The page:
Saturday, May 01, 2004

The prisoner affair: The New Yorker (Hersh) provides extensive coverage

The New Yorker: Fact
One of the few publications to provide coverage. The question -- where does the buck stop? At Rumsfeld? At Bush? And what about Guantanamo? There is at least one hero though:
The abuses became public because of the outrage of Specialist Joseph M. Darby, an M.P whose role emerged during the Article 3 hearing against Chip Frederick. A government witness, Special Agent Scott Bobeck, who is a member of the Army’s Criminal Investigation Division, or C.I.D., told the court, according to an abridged transcript made available to me, “The investigation started after SPC Darby . . got a CD from CPL Graner. . . . He came across pictures of naked detainees.” Bobec said that Darby had “initially put a anonymous letter under our door, then he later came forward and gave a sworn statement. He felt very bad about it and thought it was very wrong.
Of course, knowing this administration, SPC Darby will pay a high price for his courage. The other hero, who Bush will be searching for, is whoever leaked the secret report. The accused, on the other hand, have promising careers ahead on talk shows and in the off-Hollywood movie business.

It appears that many of the abuses began with the the now standard procedures for CIA interrogations of "high value" captives. These have been discussed in articles in the Atlantic and NY Times Magazine; in the dark world of semi-civilized torture these are considered mainstream techniques. In the hands of amateurs, including a few who may have had some serious flaws to begin with, these methods were applied more widely and with increasing creativity at Abu Gharaib. Such is the peril of the "slippery slope".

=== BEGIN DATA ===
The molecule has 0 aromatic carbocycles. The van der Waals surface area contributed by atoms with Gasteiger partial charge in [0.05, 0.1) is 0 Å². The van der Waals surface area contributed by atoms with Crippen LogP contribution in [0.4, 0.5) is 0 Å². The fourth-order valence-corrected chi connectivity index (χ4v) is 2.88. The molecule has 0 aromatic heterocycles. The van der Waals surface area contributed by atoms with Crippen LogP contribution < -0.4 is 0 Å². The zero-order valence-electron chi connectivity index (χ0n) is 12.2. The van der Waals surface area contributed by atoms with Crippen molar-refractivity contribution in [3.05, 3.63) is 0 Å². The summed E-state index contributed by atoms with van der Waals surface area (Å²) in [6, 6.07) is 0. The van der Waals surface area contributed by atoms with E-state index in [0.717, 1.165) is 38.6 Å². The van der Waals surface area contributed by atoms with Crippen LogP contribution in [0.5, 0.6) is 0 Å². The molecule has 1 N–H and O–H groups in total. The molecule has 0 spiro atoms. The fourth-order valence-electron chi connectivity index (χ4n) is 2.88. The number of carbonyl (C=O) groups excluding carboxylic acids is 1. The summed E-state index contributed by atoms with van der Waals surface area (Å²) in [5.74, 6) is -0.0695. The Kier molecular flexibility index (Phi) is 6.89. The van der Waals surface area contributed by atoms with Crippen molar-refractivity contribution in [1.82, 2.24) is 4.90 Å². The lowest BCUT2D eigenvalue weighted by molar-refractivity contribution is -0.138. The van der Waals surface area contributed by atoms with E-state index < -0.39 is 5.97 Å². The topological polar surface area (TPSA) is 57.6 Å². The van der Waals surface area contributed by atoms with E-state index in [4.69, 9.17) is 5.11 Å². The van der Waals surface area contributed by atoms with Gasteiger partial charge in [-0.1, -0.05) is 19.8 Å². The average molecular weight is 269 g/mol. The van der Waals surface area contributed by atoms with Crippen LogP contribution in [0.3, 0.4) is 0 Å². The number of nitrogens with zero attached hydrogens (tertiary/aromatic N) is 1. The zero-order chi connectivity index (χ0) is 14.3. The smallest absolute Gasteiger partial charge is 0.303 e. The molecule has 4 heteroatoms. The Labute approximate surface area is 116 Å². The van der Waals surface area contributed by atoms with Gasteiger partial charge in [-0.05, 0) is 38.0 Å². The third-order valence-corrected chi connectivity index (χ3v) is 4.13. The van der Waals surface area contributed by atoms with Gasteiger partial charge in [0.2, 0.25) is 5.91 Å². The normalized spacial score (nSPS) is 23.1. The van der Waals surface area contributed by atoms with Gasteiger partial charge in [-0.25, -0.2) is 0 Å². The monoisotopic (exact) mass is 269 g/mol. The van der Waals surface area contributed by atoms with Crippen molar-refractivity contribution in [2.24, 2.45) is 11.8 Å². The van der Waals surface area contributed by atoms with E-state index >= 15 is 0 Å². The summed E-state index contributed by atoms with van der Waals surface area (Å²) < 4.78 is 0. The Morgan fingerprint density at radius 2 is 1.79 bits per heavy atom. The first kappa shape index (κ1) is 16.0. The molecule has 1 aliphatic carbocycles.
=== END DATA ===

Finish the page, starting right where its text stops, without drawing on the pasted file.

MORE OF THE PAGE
Rumsfeld has known about, and approved, the interrogation methods used in the "war against terror". He should resign -- but he won't.

The defense attorneys will use techniques that have been effective in past war crimes. They will threated to broaden the inquiry up the chain of command. This technique normally causes the military to back down, but in this case they're not alone. The cashiered General is not going quietly into the night. From the New York Times:
But the officer, Brig. Gen. Janis Karpinski of the 800th Military Police Brigade, said the special high-security cellblock at the Abu Ghraib prison, west of Baghdad, where the abuses took place had been under the tight control of a separate group of military intelligence officers who had so far avoided any public blame.

In her first public comments about the brutality — which drew wide attention and condemnation after photographs documenting it were broadcast Wednesday night by CBS News — General Karpinski said that while the reservists involved were "bad people" and deserved punishment, she suspected they were acting with the encouragement, if not at the direction, of military intelligence units that ran the special cellblock used for interrogation.

Speaking in a telephone interview from her home in South Carolina, the general said military commanders in Iraq were trying to shift the blame exclusively to her and the reservists.

"We're disposable," she said of the military's attitude toward reservists. "Why would they want the active-duty people to take the blame? They want to put this on the M.P.'s and hope that this thing goes away. Well, it's not going to go away."

She said the special cellblock, known as 1A, was one of about two dozen in the large prison and was essentially off limits to soldiers who were not part of the interrogations.

She said repeatedly in the interview that she was not defending the actions of the reservists who took part in the brutality, who were part of her command. She said that when she was first presented with the photographs of the abuse in January, they "sickened me."

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